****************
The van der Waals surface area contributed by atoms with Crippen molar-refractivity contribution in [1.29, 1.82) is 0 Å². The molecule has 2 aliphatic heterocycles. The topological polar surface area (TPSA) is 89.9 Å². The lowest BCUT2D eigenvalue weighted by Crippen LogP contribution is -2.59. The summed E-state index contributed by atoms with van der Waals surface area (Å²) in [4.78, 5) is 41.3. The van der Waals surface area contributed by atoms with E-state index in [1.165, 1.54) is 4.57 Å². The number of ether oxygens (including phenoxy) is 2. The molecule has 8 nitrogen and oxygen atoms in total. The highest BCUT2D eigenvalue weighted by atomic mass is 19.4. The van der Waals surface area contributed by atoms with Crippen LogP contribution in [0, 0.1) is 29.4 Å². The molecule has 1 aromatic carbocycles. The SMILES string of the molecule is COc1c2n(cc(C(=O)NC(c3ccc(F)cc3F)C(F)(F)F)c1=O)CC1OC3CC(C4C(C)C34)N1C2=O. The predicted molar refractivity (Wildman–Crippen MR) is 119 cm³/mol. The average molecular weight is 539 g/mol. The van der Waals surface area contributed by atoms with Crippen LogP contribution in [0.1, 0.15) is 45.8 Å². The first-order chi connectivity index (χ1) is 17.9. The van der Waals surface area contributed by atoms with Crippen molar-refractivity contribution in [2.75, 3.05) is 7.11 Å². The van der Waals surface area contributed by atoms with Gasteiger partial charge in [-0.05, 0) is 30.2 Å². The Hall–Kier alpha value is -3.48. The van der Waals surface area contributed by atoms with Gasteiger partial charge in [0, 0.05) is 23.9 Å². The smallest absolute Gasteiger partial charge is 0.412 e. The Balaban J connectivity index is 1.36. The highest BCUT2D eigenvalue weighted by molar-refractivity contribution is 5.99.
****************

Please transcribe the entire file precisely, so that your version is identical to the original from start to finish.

The van der Waals surface area contributed by atoms with Crippen molar-refractivity contribution in [1.29, 1.82) is 0 Å². The molecule has 2 aliphatic heterocycles. The topological polar surface area (TPSA) is 89.9 Å². The lowest BCUT2D eigenvalue weighted by Crippen LogP contribution is -2.59. The summed E-state index contributed by atoms with van der Waals surface area (Å²) in [4.78, 5) is 41.3. The van der Waals surface area contributed by atoms with E-state index in [1.165, 1.54) is 4.57 Å². The number of ether oxygens (including phenoxy) is 2. The molecule has 8 nitrogen and oxygen atoms in total. The highest BCUT2D eigenvalue weighted by atomic mass is 19.4. The van der Waals surface area contributed by atoms with Crippen LogP contribution in [0, 0.1) is 29.4 Å². The molecule has 1 aromatic carbocycles. The SMILES string of the molecule is COc1c2n(cc(C(=O)NC(c3ccc(F)cc3F)C(F)(F)F)c1=O)CC1OC3CC(C4C(C)C34)N1C2=O. The predicted molar refractivity (Wildman–Crippen MR) is 119 cm³/mol. The average molecular weight is 539 g/mol. The van der Waals surface area contributed by atoms with Crippen LogP contribution in [0.1, 0.15) is 45.8 Å². The first-order chi connectivity index (χ1) is 17.9. The van der Waals surface area contributed by atoms with Crippen molar-refractivity contribution in [2.75, 3.05) is 7.11 Å². The van der Waals surface area contributed by atoms with Gasteiger partial charge in [-0.05, 0) is 30.2 Å². The Hall–Kier alpha value is -3.48. The van der Waals surface area contributed by atoms with Gasteiger partial charge in [0, 0.05) is 23.9 Å². The smallest absolute Gasteiger partial charge is 0.412 e. The Balaban J connectivity index is 1.36. The highest BCUT2D eigenvalue weighted by molar-refractivity contribution is 5.99.